Smell the Lavender:  You may or may not already know that the sense of smell is the one that is the most connected to your emotional center. What that means to you is that if you can change what you smell, you can change how you feel. Lavender is widely recognized as a mood relaxer and energy re-balancer. Purchase a lavender-scented candle or a small bottle of lavender oil for your office. When you feel stress creeping on, light the candle or take a whiff of the oil.

Look at the Sky for Calm and Inspiration:  Research indicates that the color blue is calming. If it is a pretty, clear day, take a few moments to stare out your window or step outside to just look at the blue sky. In addition to the calming effect of the blue sky, the image of floating clouds, according to researchers, will remind your subconscious about the importance of saying “light.” Additionally, the image of the infinite skies will remind you of infinite possibilities. If it’s a gray and rainy day, trying wearing something blue, and stay clear of the windows for the day.

Listen to Music:  The music of Mozart can calm the mind and may help you think more clearly, but if you have a favorite song or group of songs that would work to pump you up and make you feel stronger and more confident, go with that.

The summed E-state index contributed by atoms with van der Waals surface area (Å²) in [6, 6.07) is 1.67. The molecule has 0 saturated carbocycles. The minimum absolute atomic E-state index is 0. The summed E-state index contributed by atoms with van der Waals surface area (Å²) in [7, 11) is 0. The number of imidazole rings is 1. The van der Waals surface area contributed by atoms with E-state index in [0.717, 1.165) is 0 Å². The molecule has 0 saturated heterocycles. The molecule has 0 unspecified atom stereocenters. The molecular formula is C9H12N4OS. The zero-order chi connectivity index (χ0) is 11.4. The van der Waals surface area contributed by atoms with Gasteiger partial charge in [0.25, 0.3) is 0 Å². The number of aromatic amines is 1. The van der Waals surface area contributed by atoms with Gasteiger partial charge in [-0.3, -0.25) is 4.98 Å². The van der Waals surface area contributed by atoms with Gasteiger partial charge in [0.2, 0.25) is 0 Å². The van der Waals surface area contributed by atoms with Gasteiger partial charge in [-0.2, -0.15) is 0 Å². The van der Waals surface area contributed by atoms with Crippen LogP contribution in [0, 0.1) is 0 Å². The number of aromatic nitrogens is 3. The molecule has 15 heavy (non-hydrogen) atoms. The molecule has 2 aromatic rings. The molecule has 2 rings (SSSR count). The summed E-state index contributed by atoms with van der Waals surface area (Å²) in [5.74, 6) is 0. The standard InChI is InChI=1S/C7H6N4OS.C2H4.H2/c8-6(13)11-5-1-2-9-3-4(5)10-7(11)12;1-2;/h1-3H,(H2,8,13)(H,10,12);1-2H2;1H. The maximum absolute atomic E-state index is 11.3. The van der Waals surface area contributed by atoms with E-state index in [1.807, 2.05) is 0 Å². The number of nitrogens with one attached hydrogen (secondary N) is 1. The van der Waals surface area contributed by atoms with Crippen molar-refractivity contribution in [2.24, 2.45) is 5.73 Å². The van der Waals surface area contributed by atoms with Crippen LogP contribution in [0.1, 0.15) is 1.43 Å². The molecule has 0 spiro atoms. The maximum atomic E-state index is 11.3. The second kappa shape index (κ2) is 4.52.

Employ a Little Pet Therapy:  Research is very clear about the calming effect of our animals. Petting a dog or cuddling with a cat can help to de-stress you from an otherwise stress filled day.

Make a List of Your Accomplishments: You have many accomplishments of which you can be proud, and you have been successful in your endeavors; but when we are stressed, it is all too easy to forget all that. Make a list of the things you have accomplished and of which you are particularly proud. Be sure to include things that prove that you can overcome obstacles as they come up. These reminders will serve to shore up your fears and lack of confidence in any given moment. Keep the list around to remind you in moments of weakness that you have overcome problems before and you have what it takes to do it again.

I hope these suggestions will be helpful to you the next time you are feeling stressed, and don’t just save them for work. They can work for you at home as well.

Why Is America Seemingly Giving Up on Public Education?

The question of “Why has America seemingly given up on public education?” has troubled me for a long time. How is it that a country founded in large part on the concept of a “free and appropriate public education” has come to this struggle between public and private schooling? When did the public start buying into the false narrative that our public schools are failing and therefore need to be replaced by private alternatives?